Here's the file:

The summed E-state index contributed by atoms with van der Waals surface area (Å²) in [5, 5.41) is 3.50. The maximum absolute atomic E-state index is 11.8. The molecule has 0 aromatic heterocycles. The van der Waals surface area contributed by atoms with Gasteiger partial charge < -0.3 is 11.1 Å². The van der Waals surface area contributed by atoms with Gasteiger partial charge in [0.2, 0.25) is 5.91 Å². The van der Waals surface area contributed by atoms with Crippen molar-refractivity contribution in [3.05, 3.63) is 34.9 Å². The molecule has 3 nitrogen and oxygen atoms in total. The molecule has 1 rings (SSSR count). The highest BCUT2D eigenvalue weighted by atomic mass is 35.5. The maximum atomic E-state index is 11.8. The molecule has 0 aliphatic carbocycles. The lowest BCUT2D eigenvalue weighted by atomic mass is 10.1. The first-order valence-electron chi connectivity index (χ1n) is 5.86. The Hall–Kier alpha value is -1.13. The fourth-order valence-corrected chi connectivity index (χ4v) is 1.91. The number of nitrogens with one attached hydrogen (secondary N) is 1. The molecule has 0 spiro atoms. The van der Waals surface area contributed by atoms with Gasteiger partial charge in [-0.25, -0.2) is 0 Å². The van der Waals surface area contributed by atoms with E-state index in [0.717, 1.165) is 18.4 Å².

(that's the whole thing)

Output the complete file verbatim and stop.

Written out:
The summed E-state index contributed by atoms with van der Waals surface area (Å²) in [5, 5.41) is 3.50. The maximum absolute atomic E-state index is 11.8. The molecule has 0 aromatic heterocycles. The van der Waals surface area contributed by atoms with Gasteiger partial charge < -0.3 is 11.1 Å². The van der Waals surface area contributed by atoms with Gasteiger partial charge in [0.2, 0.25) is 5.91 Å². The van der Waals surface area contributed by atoms with Crippen molar-refractivity contribution in [3.05, 3.63) is 34.9 Å². The molecule has 3 nitrogen and oxygen atoms in total. The molecule has 1 rings (SSSR count). The highest BCUT2D eigenvalue weighted by atomic mass is 35.5. The maximum atomic E-state index is 11.8. The molecule has 0 aliphatic carbocycles. The lowest BCUT2D eigenvalue weighted by atomic mass is 10.1. The first-order valence-electron chi connectivity index (χ1n) is 5.86. The Hall–Kier alpha value is -1.13. The fourth-order valence-corrected chi connectivity index (χ4v) is 1.91. The number of nitrogens with one attached hydrogen (secondary N) is 1. The molecule has 0 spiro atoms. The van der Waals surface area contributed by atoms with Gasteiger partial charge in [-0.25, -0.2) is 0 Å². The van der Waals surface area contributed by atoms with E-state index in [0.717, 1.165) is 18.4 Å².